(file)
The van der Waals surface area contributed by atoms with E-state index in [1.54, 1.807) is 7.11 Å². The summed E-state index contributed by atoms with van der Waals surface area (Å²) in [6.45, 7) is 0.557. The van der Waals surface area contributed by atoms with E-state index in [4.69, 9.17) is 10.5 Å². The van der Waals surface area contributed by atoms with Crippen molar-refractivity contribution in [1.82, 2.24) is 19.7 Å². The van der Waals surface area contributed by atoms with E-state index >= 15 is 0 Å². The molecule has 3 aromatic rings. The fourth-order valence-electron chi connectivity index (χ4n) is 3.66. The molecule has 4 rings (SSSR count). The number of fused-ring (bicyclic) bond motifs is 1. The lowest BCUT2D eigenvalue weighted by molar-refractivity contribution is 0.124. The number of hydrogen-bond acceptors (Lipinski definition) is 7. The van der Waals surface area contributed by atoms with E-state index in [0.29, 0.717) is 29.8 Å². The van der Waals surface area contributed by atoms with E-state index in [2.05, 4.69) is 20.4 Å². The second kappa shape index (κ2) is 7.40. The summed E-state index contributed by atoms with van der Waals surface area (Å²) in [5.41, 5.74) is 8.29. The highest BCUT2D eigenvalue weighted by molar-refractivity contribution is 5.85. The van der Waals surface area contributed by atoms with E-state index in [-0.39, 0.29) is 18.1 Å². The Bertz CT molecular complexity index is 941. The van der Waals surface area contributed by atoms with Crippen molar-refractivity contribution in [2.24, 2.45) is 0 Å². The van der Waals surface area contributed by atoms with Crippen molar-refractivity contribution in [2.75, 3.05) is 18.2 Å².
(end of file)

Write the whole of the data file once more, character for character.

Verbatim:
The van der Waals surface area contributed by atoms with E-state index in [1.54, 1.807) is 7.11 Å². The summed E-state index contributed by atoms with van der Waals surface area (Å²) in [6.45, 7) is 0.557. The van der Waals surface area contributed by atoms with E-state index in [4.69, 9.17) is 10.5 Å². The van der Waals surface area contributed by atoms with Crippen molar-refractivity contribution in [1.82, 2.24) is 19.7 Å². The van der Waals surface area contributed by atoms with E-state index >= 15 is 0 Å². The molecule has 3 aromatic rings. The fourth-order valence-electron chi connectivity index (χ4n) is 3.66. The molecule has 4 rings (SSSR count). The number of fused-ring (bicyclic) bond motifs is 1. The lowest BCUT2D eigenvalue weighted by molar-refractivity contribution is 0.124. The number of hydrogen-bond acceptors (Lipinski definition) is 7. The van der Waals surface area contributed by atoms with E-state index in [0.29, 0.717) is 29.8 Å². The van der Waals surface area contributed by atoms with E-state index in [2.05, 4.69) is 20.4 Å². The second kappa shape index (κ2) is 7.40. The summed E-state index contributed by atoms with van der Waals surface area (Å²) in [5.41, 5.74) is 8.29. The highest BCUT2D eigenvalue weighted by molar-refractivity contribution is 5.85. The van der Waals surface area contributed by atoms with E-state index in [-0.39, 0.29) is 18.1 Å². The Bertz CT molecular complexity index is 941. The van der Waals surface area contributed by atoms with Crippen molar-refractivity contribution in [2.24, 2.45) is 0 Å². The van der Waals surface area contributed by atoms with Crippen molar-refractivity contribution in [2.75, 3.05) is 18.2 Å².